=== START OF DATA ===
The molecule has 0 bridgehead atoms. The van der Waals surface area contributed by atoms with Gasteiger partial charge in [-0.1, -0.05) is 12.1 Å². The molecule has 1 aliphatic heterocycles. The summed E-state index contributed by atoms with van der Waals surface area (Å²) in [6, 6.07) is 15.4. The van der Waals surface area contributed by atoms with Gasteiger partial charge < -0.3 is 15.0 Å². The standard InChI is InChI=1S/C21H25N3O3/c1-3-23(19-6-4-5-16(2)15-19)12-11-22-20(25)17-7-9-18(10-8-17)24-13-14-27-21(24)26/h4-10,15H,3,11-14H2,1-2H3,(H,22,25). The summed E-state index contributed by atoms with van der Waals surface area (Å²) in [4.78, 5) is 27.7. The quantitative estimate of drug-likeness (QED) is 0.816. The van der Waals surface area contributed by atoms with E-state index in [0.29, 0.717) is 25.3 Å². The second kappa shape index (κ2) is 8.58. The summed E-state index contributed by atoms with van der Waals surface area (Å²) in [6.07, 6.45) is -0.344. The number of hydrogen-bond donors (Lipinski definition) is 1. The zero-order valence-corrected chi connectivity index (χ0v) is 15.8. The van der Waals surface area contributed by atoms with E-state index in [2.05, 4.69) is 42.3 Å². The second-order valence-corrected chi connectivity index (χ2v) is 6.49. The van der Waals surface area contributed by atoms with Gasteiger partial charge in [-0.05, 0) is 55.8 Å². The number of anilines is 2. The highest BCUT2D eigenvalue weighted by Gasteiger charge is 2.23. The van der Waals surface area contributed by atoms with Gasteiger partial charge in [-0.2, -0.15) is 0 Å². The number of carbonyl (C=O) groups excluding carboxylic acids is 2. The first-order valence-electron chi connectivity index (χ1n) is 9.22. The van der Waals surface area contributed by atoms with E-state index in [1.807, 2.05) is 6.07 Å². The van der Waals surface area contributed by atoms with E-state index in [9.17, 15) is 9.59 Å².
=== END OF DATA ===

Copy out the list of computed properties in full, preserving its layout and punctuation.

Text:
The molecule has 0 bridgehead atoms. The van der Waals surface area contributed by atoms with Gasteiger partial charge in [-0.1, -0.05) is 12.1 Å². The molecule has 1 aliphatic heterocycles. The summed E-state index contributed by atoms with van der Waals surface area (Å²) in [6, 6.07) is 15.4. The van der Waals surface area contributed by atoms with Gasteiger partial charge < -0.3 is 15.0 Å². The standard InChI is InChI=1S/C21H25N3O3/c1-3-23(19-6-4-5-16(2)15-19)12-11-22-20(25)17-7-9-18(10-8-17)24-13-14-27-21(24)26/h4-10,15H,3,11-14H2,1-2H3,(H,22,25). The summed E-state index contributed by atoms with van der Waals surface area (Å²) in [4.78, 5) is 27.7. The quantitative estimate of drug-likeness (QED) is 0.816. The van der Waals surface area contributed by atoms with E-state index in [0.29, 0.717) is 25.3 Å². The second kappa shape index (κ2) is 8.58. The summed E-state index contributed by atoms with van der Waals surface area (Å²) in [6.07, 6.45) is -0.344. The number of hydrogen-bond donors (Lipinski definition) is 1. The zero-order valence-corrected chi connectivity index (χ0v) is 15.8. The van der Waals surface area contributed by atoms with E-state index in [2.05, 4.69) is 42.3 Å². The second-order valence-corrected chi connectivity index (χ2v) is 6.49. The van der Waals surface area contributed by atoms with Gasteiger partial charge in [-0.05, 0) is 55.8 Å². The number of anilines is 2. The highest BCUT2D eigenvalue weighted by Gasteiger charge is 2.23. The van der Waals surface area contributed by atoms with Gasteiger partial charge in [-0.2, -0.15) is 0 Å². The number of carbonyl (C=O) groups excluding carboxylic acids is 2. The first-order valence-electron chi connectivity index (χ1n) is 9.22. The van der Waals surface area contributed by atoms with E-state index in [1.807, 2.05) is 6.07 Å². The van der Waals surface area contributed by atoms with E-state index in [9.17, 15) is 9.59 Å².